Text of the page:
This is the third post as part of a series on rest. You can read the previous posts Rest as a fundamental practice of well-being here and You belong here. Stay & Rest here.
Our productivity does not define our worth. As The Nap Ministry’s Tricia Hersey said, “Exhaustion will not create liberation.” How hard you work and how little you rest are not indicators of a life well-lived. They are signs of a desire to perpetuate systems of harm and oppression. Your exhaustion will never liberate you. Chronic exhaustion leads to dis-ease and burnout every single time.
You are not what you do. You are so much more than that. We do not have to define our worth based on our productivity. I feel like this bears repeating as I feel like an important reason for why people don’t value rest is because their worthiness is tied into their doing, not their being. They feel guilty or ashamed when they slow down or rest even when the down time is related to illness from chronic unrest.
A note about guilt:
Guilt arises often when exploring centering rest and care. We are often taught that it is self-indulgent to take care of ourselves. I want to normalize that it is normal for guilt to arise when unplugging from the dominant culture’s mandates on overdoing.
What if guilt is just a cue for you to offer yourself reassurance and validation as you adjust to a new way of life? You deserve care. You deserve rest. You don’t have to achieve anything right now to matter.
What if the guilt that arises when you rest is merely a reminder that you’ve internalized a system that thrives off of people never feeling satisfied or worthy of rest? A system that doesn’t want you to realize all the enough-ness you have infusing your being because then you wouldn’t feel a constant need for overconsumption and overdoing.
What if you allow space for guilt and any other emotions or sensations to be there as you remind yourself that every time you engage in care, it benefits us all?
A superhero of rest and care:
I have noticed much of the narrative in the coverage of Chadwick Boseman’s death on August 28, 2020 from metastatic cancer center on his productivity. People marvel again and again about how much Boseman was able to accomplish while having such a serious condition.
I deeply appreciate Boseman’s creativity and the grace and care he offered his community including the children with cancer he mentioned in this interview. I would be just as appreciative of Boseman if he had centered rest, care, and time with his loved ones during those precious last four years of his life.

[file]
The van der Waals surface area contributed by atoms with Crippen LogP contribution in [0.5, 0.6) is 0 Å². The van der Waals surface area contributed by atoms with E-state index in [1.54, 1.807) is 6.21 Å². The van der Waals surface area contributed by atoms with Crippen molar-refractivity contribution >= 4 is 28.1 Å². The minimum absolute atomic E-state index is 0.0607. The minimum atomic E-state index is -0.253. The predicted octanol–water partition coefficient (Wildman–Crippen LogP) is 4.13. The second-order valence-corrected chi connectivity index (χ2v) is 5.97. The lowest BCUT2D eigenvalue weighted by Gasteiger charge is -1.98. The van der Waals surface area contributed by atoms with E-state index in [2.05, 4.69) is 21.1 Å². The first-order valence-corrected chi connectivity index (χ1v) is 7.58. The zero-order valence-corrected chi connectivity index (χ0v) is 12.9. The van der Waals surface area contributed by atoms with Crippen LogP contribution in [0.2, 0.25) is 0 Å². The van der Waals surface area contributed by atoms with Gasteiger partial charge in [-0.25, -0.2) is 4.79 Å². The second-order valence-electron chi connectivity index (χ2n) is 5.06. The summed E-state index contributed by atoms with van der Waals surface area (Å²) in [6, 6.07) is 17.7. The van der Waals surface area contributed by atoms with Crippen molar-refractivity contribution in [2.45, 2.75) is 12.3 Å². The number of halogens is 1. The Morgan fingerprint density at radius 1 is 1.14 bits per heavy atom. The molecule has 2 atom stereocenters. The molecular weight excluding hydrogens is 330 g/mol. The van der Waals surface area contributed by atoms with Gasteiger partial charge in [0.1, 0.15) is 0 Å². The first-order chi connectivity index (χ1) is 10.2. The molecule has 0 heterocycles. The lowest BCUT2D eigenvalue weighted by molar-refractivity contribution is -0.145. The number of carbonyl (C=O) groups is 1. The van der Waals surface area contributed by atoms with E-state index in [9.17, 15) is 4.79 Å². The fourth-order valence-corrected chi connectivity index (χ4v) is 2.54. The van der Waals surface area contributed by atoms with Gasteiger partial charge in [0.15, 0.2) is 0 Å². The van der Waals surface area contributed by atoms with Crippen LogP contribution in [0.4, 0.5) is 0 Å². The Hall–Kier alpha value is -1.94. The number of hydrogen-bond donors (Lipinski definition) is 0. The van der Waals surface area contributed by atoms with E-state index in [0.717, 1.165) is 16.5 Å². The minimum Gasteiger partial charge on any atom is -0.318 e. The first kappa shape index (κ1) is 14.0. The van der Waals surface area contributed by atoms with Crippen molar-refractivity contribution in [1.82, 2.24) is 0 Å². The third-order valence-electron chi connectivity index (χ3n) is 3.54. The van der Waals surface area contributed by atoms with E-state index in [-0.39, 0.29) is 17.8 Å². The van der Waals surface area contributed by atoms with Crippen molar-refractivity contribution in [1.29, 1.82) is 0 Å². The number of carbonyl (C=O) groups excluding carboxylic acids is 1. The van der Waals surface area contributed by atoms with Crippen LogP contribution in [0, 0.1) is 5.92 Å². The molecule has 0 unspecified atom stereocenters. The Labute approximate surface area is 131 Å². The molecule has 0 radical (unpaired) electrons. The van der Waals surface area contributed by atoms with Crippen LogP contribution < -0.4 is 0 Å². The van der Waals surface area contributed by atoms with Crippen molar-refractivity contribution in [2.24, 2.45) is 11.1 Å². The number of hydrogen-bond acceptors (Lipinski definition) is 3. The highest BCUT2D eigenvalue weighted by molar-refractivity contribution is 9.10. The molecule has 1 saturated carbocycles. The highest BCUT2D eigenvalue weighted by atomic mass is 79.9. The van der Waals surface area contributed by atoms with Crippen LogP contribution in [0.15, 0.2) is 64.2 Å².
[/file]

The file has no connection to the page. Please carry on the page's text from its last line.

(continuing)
And what about all the people with invisible disabilities who cannot accomplish as much during their lifetimes? Are their lives any less valuable? Can they be celebrated also?
What if we truly believed that we don’t have to do, let alone overdo, to matter? What if you believed that not only for yourself but for all beings? What if that was the narrative we were exposed to regularly?
You are worthy exactly as you are. Slow down. Rest. Care. Be. You will be celebrated for all of the ways you offer yourself care. Your care inspires people to offer themselves care. Can you imagine how supportive it would be to live in a world with this type of narrative?
Inquiries about rest, worth, and productivity to reflect on:
*How tired do you have to be to allow yourself time to rest?
*How much do you have to accomplish to feel worthy of rest?
*Who are you when you are not doing?
*How do you want to spend the final years of your life? What if you lived all of your life that way?
*Notice the thoughts, emotions, and sensations that arise for you when you schedule time for rest. Notice the thoughts, emotions, and sensations that arise for you when you schedule time for overdoing. What allows for expansion or constriction in the body? What serves you? What uplifts you? What’s sustainable?
You’re a human being, not a human doing. You don’t have to do to matter. You don’t have to consume or achieve anything to matter. You matter so much exactly as you are. You matter just by the sheer virtue of your being. Give yourself permission to rest and be.
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2 thoughts on “You Don’t Have to Do to Matter to Me. Rest & Be.”
I really enjoyed reading this, thank you for sharing. I struggle with the guilt of resting, especially so as a mother. Now I have some really helpful things to take from this post.
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Hi Sarah. Yes, thanks for sharing this. Happy to hear the post was of support. It is very common to experience guilt particularly when we have roles like parent or caregiver. I’m planning to talk more about the benefit we share with our loved ones when we model rest and care in a post coming soon.